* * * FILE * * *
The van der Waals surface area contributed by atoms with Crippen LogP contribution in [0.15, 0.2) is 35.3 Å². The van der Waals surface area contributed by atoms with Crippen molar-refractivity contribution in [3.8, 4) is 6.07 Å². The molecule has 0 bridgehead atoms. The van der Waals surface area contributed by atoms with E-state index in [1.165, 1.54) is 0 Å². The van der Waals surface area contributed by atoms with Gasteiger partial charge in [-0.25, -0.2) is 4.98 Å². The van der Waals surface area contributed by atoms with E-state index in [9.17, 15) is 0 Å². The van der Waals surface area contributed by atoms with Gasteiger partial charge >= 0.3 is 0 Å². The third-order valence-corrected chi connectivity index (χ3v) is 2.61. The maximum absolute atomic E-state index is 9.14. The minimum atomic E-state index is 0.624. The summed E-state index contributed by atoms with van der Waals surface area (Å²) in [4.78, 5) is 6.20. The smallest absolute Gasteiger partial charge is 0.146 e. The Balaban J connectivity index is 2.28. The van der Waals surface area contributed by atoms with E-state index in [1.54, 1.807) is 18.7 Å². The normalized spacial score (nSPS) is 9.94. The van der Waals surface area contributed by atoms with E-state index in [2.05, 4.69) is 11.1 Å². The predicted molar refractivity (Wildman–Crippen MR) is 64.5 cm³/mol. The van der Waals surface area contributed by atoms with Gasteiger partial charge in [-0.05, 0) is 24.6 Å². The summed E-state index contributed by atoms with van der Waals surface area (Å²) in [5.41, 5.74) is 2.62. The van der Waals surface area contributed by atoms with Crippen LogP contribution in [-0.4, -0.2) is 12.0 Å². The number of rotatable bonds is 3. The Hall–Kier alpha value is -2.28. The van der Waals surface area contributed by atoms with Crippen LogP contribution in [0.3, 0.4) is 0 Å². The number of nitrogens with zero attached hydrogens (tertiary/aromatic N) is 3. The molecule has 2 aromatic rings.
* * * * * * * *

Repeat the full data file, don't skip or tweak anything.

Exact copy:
The van der Waals surface area contributed by atoms with Crippen LogP contribution in [0.15, 0.2) is 35.3 Å². The van der Waals surface area contributed by atoms with Crippen molar-refractivity contribution in [3.8, 4) is 6.07 Å². The molecule has 0 bridgehead atoms. The van der Waals surface area contributed by atoms with E-state index in [1.165, 1.54) is 0 Å². The van der Waals surface area contributed by atoms with Gasteiger partial charge in [-0.25, -0.2) is 4.98 Å². The van der Waals surface area contributed by atoms with E-state index in [9.17, 15) is 0 Å². The van der Waals surface area contributed by atoms with Gasteiger partial charge >= 0.3 is 0 Å². The third-order valence-corrected chi connectivity index (χ3v) is 2.61. The maximum absolute atomic E-state index is 9.14. The minimum atomic E-state index is 0.624. The summed E-state index contributed by atoms with van der Waals surface area (Å²) in [4.78, 5) is 6.20. The smallest absolute Gasteiger partial charge is 0.146 e. The Balaban J connectivity index is 2.28. The van der Waals surface area contributed by atoms with E-state index in [1.54, 1.807) is 18.7 Å². The normalized spacial score (nSPS) is 9.94. The van der Waals surface area contributed by atoms with E-state index in [2.05, 4.69) is 11.1 Å². The predicted molar refractivity (Wildman–Crippen MR) is 64.5 cm³/mol. The van der Waals surface area contributed by atoms with Gasteiger partial charge in [-0.05, 0) is 24.6 Å². The summed E-state index contributed by atoms with van der Waals surface area (Å²) in [5.41, 5.74) is 2.62. The van der Waals surface area contributed by atoms with Crippen LogP contribution in [-0.4, -0.2) is 12.0 Å². The number of rotatable bonds is 3. The Hall–Kier alpha value is -2.28. The van der Waals surface area contributed by atoms with Crippen LogP contribution in [0.3, 0.4) is 0 Å². The number of nitrogens with zero attached hydrogens (tertiary/aromatic N) is 3. The molecule has 2 aromatic rings.